Three Prince George's County elementary schools were named “Title I Superlative Highest Performing Reward Schools,” more than any other in the state, said Dr. Lillian Lowery, state superintendent of schools.
Lowery said Maryland had eight Title I Superlative schools. Title I schools are those that receive federal funds to boost academics in high-poverty schools. To qualify, a school must have at least 40 percent of its students receiving free and/or reduced lunch.
"That's huge. You should be really proud of that," Lowery said.
Lowery visited the three schools — Concord Elementary in District Heights, Robert Frost Elementary in New Carrollton and Seat Pleasant Elementary — on Dec. 6 to congratulate students, faculty and staff and to tour their facilities.
"It's such a great honor. Everyone puts their heart and soul into what they do, every day, for the children so to finally get this type of recognition really pays off," said Robert Frost Principal Renita Alexander.
Alexander credited her teachers for reducing the gap between at-risk students and the general population.
"They'll do anything it takes to help bridge that gap, and make sure those students are getting what they need so that they can make those goals, because the focus here is most definitely on excellence," Alexander said.
There are 412 Title I schools in Maryland with 57 in Prince George's County, said Geri Taylor Lawrence, program and improvement and family support specialist with the Maryland State Department of Education.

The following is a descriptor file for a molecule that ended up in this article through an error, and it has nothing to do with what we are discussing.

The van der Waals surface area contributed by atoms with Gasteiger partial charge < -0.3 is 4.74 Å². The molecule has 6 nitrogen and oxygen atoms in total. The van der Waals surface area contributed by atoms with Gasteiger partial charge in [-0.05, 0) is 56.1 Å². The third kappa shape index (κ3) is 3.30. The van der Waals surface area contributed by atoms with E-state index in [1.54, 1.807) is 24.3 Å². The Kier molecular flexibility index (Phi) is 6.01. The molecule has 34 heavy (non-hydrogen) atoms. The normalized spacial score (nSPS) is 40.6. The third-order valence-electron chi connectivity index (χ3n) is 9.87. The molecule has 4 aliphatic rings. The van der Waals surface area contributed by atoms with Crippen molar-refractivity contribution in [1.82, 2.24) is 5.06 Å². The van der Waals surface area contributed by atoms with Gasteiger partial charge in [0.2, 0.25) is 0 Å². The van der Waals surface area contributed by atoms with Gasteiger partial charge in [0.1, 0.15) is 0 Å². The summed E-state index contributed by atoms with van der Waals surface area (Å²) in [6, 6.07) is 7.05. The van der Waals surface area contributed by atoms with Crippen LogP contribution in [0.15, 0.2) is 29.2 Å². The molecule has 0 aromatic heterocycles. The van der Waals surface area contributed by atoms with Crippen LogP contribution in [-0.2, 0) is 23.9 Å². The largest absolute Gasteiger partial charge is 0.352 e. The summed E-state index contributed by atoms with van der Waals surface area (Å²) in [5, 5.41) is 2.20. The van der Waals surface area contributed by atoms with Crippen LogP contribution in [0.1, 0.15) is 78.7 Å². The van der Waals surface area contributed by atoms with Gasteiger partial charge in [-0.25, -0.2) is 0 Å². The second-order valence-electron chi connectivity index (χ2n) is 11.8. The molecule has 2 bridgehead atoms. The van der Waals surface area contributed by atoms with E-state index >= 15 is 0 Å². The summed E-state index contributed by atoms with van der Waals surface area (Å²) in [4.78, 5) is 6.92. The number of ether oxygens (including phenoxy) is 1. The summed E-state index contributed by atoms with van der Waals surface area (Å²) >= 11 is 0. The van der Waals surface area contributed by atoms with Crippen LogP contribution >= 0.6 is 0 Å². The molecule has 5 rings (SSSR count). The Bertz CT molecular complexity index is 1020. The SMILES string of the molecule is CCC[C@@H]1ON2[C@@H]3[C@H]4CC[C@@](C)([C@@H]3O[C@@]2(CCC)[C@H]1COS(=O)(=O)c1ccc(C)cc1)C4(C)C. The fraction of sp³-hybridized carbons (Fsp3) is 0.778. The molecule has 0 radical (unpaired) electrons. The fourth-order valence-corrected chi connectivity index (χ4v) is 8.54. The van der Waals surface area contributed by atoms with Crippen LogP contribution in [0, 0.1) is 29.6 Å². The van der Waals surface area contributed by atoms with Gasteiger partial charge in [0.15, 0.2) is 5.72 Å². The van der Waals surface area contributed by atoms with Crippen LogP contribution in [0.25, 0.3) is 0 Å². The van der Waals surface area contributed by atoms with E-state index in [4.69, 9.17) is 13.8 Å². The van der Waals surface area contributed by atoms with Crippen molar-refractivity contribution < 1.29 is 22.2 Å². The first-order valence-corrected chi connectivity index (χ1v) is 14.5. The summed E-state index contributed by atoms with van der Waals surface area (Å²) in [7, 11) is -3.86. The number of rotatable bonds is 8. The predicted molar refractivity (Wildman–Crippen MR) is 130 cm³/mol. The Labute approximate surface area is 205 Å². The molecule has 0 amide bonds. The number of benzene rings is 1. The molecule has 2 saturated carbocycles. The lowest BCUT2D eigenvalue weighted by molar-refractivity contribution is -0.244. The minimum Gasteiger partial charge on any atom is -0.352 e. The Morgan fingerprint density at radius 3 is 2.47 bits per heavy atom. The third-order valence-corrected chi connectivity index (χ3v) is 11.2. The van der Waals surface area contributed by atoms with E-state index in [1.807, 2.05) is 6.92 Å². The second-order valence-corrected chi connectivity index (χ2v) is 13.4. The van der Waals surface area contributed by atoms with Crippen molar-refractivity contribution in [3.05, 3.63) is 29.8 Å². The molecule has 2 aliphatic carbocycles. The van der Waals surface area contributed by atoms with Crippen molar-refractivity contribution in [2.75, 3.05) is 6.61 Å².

Of the 30 Title I schools across the state named Reward Schools — those recognized as being either high performance over two years or high improvement since 2007 — only eight were recognized as Superlative Highest Performing Reward Schools, meaning they met their progress targets for two consecutive years, with an achievement gap between "all students" and any lower-performing subgroup at or below 10 percent, Lawrence said.
In addition, the school must be within the top 10 percent of Title I schools showing the most improvement on the Maryland School Assessment between 2007 and 2011 and must have made an improvement of at least 18 percentage points for "all students," she said.
Lowery said the three county schools are doing “amazing work” and are helping to boost the state’s academic scores.
"If we can get students in challenged environments to do really, really well, then they carry the rest of us,” she said. “So this is really a phenomenal recognition, because it goes against the stereotype, the way people want to categorize our students, because what it demonstrates is that any child, in the right environment, with good teachers and leaders, can be successful. That's what these awards are all about.”